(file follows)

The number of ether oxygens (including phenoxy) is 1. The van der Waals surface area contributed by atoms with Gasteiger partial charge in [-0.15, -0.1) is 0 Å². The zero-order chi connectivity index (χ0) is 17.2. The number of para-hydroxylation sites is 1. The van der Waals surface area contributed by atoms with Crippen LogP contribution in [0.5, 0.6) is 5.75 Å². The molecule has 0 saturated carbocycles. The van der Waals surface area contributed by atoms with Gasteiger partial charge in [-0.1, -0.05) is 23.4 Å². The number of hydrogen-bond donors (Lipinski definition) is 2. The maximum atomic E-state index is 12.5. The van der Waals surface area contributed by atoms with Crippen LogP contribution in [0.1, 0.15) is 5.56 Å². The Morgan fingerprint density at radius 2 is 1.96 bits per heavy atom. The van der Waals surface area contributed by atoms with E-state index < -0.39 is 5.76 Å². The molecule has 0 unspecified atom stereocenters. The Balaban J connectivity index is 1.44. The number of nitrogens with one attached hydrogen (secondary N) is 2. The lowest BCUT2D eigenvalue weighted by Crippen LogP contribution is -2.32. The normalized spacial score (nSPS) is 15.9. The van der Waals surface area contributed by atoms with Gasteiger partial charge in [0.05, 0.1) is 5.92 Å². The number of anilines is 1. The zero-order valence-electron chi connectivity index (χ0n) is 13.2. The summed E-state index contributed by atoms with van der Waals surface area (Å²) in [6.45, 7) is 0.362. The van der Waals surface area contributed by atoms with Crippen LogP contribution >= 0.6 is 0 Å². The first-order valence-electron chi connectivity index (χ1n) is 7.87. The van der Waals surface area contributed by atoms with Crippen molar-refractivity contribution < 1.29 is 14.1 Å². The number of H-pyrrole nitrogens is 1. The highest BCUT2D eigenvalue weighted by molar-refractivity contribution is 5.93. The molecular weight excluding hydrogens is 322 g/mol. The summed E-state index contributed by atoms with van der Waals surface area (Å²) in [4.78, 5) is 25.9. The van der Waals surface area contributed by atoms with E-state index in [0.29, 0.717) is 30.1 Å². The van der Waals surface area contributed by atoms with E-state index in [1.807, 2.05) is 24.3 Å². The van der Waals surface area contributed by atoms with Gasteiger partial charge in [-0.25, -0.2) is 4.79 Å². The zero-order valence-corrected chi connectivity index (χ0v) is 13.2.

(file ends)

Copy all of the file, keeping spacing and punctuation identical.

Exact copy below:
The number of ether oxygens (including phenoxy) is 1. The van der Waals surface area contributed by atoms with Gasteiger partial charge in [-0.15, -0.1) is 0 Å². The zero-order chi connectivity index (χ0) is 17.2. The number of para-hydroxylation sites is 1. The van der Waals surface area contributed by atoms with Crippen LogP contribution in [0.5, 0.6) is 5.75 Å². The molecule has 0 saturated carbocycles. The van der Waals surface area contributed by atoms with Gasteiger partial charge in [-0.1, -0.05) is 23.4 Å². The number of hydrogen-bond donors (Lipinski definition) is 2. The maximum atomic E-state index is 12.5. The van der Waals surface area contributed by atoms with Crippen LogP contribution in [0.1, 0.15) is 5.56 Å². The Morgan fingerprint density at radius 2 is 1.96 bits per heavy atom. The van der Waals surface area contributed by atoms with E-state index < -0.39 is 5.76 Å². The molecule has 0 unspecified atom stereocenters. The Balaban J connectivity index is 1.44. The number of nitrogens with one attached hydrogen (secondary N) is 2. The lowest BCUT2D eigenvalue weighted by Crippen LogP contribution is -2.32. The normalized spacial score (nSPS) is 15.9. The van der Waals surface area contributed by atoms with Gasteiger partial charge in [0.05, 0.1) is 5.92 Å². The number of anilines is 1. The zero-order valence-electron chi connectivity index (χ0n) is 13.2. The summed E-state index contributed by atoms with van der Waals surface area (Å²) in [6.45, 7) is 0.362. The van der Waals surface area contributed by atoms with Crippen LogP contribution >= 0.6 is 0 Å². The first-order valence-electron chi connectivity index (χ1n) is 7.87. The van der Waals surface area contributed by atoms with Crippen molar-refractivity contribution < 1.29 is 14.1 Å². The number of H-pyrrole nitrogens is 1. The highest BCUT2D eigenvalue weighted by molar-refractivity contribution is 5.93. The molecular weight excluding hydrogens is 322 g/mol. The summed E-state index contributed by atoms with van der Waals surface area (Å²) in [4.78, 5) is 25.9. The van der Waals surface area contributed by atoms with E-state index in [0.29, 0.717) is 30.1 Å². The van der Waals surface area contributed by atoms with E-state index in [1.807, 2.05) is 24.3 Å². The van der Waals surface area contributed by atoms with Gasteiger partial charge in [-0.25, -0.2) is 4.79 Å². The zero-order valence-corrected chi connectivity index (χ0v) is 13.2.